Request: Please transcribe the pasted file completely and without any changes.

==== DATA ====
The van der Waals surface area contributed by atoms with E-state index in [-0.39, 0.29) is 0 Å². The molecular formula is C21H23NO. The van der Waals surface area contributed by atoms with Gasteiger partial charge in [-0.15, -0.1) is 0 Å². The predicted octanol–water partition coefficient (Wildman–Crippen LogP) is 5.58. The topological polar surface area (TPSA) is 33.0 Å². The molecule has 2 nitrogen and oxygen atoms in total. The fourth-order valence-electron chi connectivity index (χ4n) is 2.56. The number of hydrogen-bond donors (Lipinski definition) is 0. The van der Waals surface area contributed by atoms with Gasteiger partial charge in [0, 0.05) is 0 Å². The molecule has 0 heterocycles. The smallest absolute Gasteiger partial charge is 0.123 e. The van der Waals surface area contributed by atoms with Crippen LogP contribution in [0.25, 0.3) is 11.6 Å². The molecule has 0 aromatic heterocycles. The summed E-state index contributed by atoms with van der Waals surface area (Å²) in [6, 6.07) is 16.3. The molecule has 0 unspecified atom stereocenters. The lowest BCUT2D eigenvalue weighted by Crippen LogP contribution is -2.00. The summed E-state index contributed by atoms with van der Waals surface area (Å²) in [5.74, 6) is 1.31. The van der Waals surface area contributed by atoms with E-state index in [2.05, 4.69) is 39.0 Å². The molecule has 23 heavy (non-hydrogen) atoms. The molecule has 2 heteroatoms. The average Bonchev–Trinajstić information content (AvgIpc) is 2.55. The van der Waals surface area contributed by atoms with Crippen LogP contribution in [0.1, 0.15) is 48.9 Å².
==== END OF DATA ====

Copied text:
The van der Waals surface area contributed by atoms with E-state index in [-0.39, 0.29) is 0 Å². The molecular formula is C21H23NO. The van der Waals surface area contributed by atoms with Gasteiger partial charge in [-0.15, -0.1) is 0 Å². The predicted octanol–water partition coefficient (Wildman–Crippen LogP) is 5.58. The topological polar surface area (TPSA) is 33.0 Å². The molecule has 2 nitrogen and oxygen atoms in total. The fourth-order valence-electron chi connectivity index (χ4n) is 2.56. The number of hydrogen-bond donors (Lipinski definition) is 0. The van der Waals surface area contributed by atoms with Gasteiger partial charge in [0, 0.05) is 0 Å². The molecule has 0 heterocycles. The smallest absolute Gasteiger partial charge is 0.123 e. The van der Waals surface area contributed by atoms with Crippen LogP contribution in [0.25, 0.3) is 11.6 Å². The molecule has 0 aromatic heterocycles. The summed E-state index contributed by atoms with van der Waals surface area (Å²) in [6, 6.07) is 16.3. The molecule has 0 unspecified atom stereocenters. The lowest BCUT2D eigenvalue weighted by Crippen LogP contribution is -2.00. The summed E-state index contributed by atoms with van der Waals surface area (Å²) in [5.74, 6) is 1.31. The van der Waals surface area contributed by atoms with E-state index in [2.05, 4.69) is 39.0 Å². The molecule has 23 heavy (non-hydrogen) atoms. The molecule has 2 heteroatoms. The average Bonchev–Trinajstić information content (AvgIpc) is 2.55. The van der Waals surface area contributed by atoms with Crippen LogP contribution in [0.1, 0.15) is 48.9 Å².